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All Kaveri / Godavari parts are able to run at 2400MHz MEMCLK as long as the settings are correct.
It should require no additional VDDNB voltage either, unless your chip is running extremely hot. To ensure stability in all conditions I would recommend using the default voltage together with 80% or 60% load-line adjustment.

On boards which feature an advanced VRM controller (IR356x) it is important NOT to use the fixed voltage mode.
This is because the output voltage feeds two different domains, with two different voltage level requirements; CNB has default voltage < 1.1250V while the GNB always defaults to 1.225V (KV) or 1.275V (GV) in 3D. If you enable the fixed voltage mode and set it to eg. 1.150V you will most likely have no issues on desktop, but in 3D the GPU might potentially crash due undervoltage. Likewise if you set the fixed voltage to e.g. 1.2750V, you will just end up wasting power on the desktop when the GPU is not used. When the fixed voltage option is used the VID commands issued by any of the domains (CPU, CNB, GNB) are completely ignored. As the name indicates, the voltages are fully fixed.

When using unofficially supported MEMCLK (i.e. 2400MHz) most ODMs automatically add a voltage offset to the VDDNB voltage. In most cases the automatic voltage offset is way too large and it only results in excessively high power consumption with no additional stability. In fact in some cases the automatic voltage offset is so high that the resulting output voltage violates AMD´s electrical specifications, and potentially can cause instability or even degradation. To ensure there is no excessively high automatic voltage offset added by the bios, you must ensure that the offset voltage is NOT set to Auto. If you are adjusting either CPU, NCLK, GPU or MEMCLK frequencies above their default level you should use at least 0.00625V offset voltage (±, doesn´t matter). Setting the offset value to anything other than Auto will prevent the bios from using the automatic voltage offsets.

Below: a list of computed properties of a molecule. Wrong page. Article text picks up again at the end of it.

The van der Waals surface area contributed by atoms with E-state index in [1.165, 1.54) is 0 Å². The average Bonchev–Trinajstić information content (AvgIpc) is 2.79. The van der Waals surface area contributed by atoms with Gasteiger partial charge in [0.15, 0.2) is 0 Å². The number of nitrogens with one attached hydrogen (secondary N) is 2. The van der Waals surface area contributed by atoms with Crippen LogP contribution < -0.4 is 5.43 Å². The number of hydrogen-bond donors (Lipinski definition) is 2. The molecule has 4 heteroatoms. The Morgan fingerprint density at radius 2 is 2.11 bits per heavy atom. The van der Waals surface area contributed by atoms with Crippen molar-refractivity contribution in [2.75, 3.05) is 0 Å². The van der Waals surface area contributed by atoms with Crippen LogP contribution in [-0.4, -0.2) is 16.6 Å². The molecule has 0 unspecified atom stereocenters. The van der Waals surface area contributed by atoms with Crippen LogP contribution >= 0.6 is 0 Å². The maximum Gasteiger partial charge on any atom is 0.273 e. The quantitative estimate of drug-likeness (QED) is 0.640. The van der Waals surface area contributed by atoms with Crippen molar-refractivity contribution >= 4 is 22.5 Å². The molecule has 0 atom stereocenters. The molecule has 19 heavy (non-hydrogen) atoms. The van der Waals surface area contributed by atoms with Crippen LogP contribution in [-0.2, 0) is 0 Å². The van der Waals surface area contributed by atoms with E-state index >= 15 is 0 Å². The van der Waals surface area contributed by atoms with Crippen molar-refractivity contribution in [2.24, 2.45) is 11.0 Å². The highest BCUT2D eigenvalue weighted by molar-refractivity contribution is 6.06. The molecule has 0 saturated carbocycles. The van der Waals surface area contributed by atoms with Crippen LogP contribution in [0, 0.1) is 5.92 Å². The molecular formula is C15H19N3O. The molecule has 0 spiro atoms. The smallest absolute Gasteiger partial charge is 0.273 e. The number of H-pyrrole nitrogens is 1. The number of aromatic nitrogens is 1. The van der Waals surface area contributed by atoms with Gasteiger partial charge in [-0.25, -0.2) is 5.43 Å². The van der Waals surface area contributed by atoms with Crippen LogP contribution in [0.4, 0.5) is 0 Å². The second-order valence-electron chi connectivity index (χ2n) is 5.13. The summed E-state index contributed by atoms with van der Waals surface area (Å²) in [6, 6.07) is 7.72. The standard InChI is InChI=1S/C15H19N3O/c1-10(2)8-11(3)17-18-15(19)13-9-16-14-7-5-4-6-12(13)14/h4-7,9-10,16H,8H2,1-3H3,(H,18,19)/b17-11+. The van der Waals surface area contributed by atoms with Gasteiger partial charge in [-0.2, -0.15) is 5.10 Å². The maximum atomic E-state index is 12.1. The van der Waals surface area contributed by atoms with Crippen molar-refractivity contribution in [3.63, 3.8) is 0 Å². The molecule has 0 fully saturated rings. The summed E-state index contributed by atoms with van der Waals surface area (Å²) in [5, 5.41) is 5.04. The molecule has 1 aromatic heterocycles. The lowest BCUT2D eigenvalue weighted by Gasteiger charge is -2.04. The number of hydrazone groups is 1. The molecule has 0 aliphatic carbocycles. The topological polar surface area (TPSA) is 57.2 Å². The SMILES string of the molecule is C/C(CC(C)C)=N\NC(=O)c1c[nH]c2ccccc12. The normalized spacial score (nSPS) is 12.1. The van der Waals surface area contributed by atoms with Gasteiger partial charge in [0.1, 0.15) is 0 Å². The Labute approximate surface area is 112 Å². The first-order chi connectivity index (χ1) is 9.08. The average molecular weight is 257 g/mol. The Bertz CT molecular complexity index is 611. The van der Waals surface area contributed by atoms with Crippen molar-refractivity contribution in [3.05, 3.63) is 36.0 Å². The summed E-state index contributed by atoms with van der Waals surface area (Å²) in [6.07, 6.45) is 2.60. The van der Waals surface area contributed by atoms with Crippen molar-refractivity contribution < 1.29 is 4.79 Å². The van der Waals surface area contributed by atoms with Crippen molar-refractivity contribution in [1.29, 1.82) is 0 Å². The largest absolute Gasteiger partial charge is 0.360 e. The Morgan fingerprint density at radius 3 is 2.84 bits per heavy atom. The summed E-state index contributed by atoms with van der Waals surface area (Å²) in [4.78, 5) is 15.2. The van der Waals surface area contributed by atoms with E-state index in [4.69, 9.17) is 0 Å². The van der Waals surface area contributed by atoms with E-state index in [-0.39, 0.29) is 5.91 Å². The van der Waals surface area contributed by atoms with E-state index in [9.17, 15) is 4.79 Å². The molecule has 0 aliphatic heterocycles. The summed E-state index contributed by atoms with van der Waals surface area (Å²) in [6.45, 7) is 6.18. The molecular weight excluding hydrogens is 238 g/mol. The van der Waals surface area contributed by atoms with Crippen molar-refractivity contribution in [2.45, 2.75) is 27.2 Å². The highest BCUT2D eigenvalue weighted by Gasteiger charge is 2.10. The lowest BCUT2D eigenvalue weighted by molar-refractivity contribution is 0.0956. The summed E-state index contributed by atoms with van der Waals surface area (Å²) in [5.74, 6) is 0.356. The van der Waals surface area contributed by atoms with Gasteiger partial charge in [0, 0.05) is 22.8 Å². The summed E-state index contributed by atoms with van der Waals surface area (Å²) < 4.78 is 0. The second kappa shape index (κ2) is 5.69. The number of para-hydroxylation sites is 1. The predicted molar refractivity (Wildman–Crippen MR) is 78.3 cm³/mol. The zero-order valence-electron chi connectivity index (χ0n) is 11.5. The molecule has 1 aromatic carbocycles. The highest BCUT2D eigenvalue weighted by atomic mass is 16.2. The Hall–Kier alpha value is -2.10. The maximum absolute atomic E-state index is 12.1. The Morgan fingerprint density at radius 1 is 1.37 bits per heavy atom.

Overclocking the APUs has always been extremely tricky since adjustments made to one domain also affect the other.

Kaveri / Godavari will not be able reach MEMCLKs higher than 2400MHz, and the reason for this limitation is rather simple.
During the boot the memory controllers perform a calibration process dubbed as training. The training process will adjust the settings until the signal patterns match the predefined pattern for the set memory frequency. The memory controllers perform training at several different frequencies depending on the desired memory clocks. For example when the desired MEMCLK is 2133MHz the memory training will be performed at 800, 1066, 1333, 1600, 1866 and 2133MHz frequencies. The memory signals can drift from their trained settings only so slightly without causing any problems. If the actual signaling changes to either direction, at some point it will either result in memory errors or system crash depending on how much apart the signaling is and how many errors are produced because of it.
This is the reason why using 110MHz BCLK with 3:28 (1866MHz) MEMCLK ratio (= 2053MHz) might be unstable while the 3:32 (2133MHz) MEMCLK ratio at 100MHz BCLK works just fine.

The memory controller in Kaveri / Godavari cannot train the memory for any frequency higher than 2400MHz.
You can try to reach higher frequencies by increasing the BCLK frequency from 100MHz, however in that case you are playing with the signal margins which is never advised for the sake of stability.
Regardless how much you increase the BCLK above the default 100MHz value, the memory will not be trained for any other frequency but 2400MHz. That´s why anything higher than 2400MHz will not be reliable or stable, no matter how much you fool around with the voltages or timings.

These limitations will apply regardless of the motherboard as the limitation is purely in the memory controller.
Some motherboards might have slightly shorter trace lengths, larger trace spacing or cleaner supply for VDDIO or the reference voltages, but the difference between the designs will still be non-existent due the limitations set by the memory controller itself.